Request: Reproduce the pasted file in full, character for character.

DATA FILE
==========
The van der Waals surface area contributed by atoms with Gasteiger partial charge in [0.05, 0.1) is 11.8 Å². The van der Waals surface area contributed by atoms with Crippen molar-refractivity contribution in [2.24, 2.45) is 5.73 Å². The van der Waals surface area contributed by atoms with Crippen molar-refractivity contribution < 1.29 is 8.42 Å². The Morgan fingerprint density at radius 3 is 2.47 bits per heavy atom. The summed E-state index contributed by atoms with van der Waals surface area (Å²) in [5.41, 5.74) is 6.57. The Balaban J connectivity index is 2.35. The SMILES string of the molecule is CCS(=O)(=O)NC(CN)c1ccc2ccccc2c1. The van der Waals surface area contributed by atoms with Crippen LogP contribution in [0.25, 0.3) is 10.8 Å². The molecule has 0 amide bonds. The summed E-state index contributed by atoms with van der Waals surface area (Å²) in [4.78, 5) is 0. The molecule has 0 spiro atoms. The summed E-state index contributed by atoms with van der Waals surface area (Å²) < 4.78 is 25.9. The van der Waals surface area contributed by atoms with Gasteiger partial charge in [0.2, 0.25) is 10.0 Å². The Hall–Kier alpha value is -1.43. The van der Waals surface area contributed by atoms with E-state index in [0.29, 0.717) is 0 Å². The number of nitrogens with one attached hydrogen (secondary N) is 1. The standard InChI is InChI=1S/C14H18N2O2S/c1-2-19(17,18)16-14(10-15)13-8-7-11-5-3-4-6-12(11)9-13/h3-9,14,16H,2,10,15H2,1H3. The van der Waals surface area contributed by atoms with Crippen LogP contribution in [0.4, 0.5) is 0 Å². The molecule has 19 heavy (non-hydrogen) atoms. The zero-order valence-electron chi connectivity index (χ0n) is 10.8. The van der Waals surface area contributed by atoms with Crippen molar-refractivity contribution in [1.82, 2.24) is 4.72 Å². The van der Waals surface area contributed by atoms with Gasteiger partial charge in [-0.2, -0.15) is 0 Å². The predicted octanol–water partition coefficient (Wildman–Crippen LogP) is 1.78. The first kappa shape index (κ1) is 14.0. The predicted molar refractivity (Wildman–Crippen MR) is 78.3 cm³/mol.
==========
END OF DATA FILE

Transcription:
The van der Waals surface area contributed by atoms with Gasteiger partial charge in [0.05, 0.1) is 11.8 Å². The van der Waals surface area contributed by atoms with Crippen molar-refractivity contribution in [2.24, 2.45) is 5.73 Å². The van der Waals surface area contributed by atoms with Crippen molar-refractivity contribution < 1.29 is 8.42 Å². The Morgan fingerprint density at radius 3 is 2.47 bits per heavy atom. The summed E-state index contributed by atoms with van der Waals surface area (Å²) in [5.41, 5.74) is 6.57. The Balaban J connectivity index is 2.35. The SMILES string of the molecule is CCS(=O)(=O)NC(CN)c1ccc2ccccc2c1. The van der Waals surface area contributed by atoms with Crippen LogP contribution in [0.25, 0.3) is 10.8 Å². The molecule has 0 amide bonds. The summed E-state index contributed by atoms with van der Waals surface area (Å²) in [4.78, 5) is 0. The molecule has 0 spiro atoms. The summed E-state index contributed by atoms with van der Waals surface area (Å²) < 4.78 is 25.9. The van der Waals surface area contributed by atoms with Gasteiger partial charge in [0.2, 0.25) is 10.0 Å². The Hall–Kier alpha value is -1.43. The van der Waals surface area contributed by atoms with E-state index in [0.29, 0.717) is 0 Å². The number of nitrogens with one attached hydrogen (secondary N) is 1. The standard InChI is InChI=1S/C14H18N2O2S/c1-2-19(17,18)16-14(10-15)13-8-7-11-5-3-4-6-12(11)9-13/h3-9,14,16H,2,10,15H2,1H3. The van der Waals surface area contributed by atoms with Crippen LogP contribution in [0.4, 0.5) is 0 Å². The molecule has 19 heavy (non-hydrogen) atoms. The zero-order valence-electron chi connectivity index (χ0n) is 10.8. The van der Waals surface area contributed by atoms with Crippen molar-refractivity contribution in [1.82, 2.24) is 4.72 Å². The van der Waals surface area contributed by atoms with Gasteiger partial charge in [-0.2, -0.15) is 0 Å². The predicted octanol–water partition coefficient (Wildman–Crippen LogP) is 1.78. The first kappa shape index (κ1) is 14.0. The predicted molar refractivity (Wildman–Crippen MR) is 78.3 cm³/mol.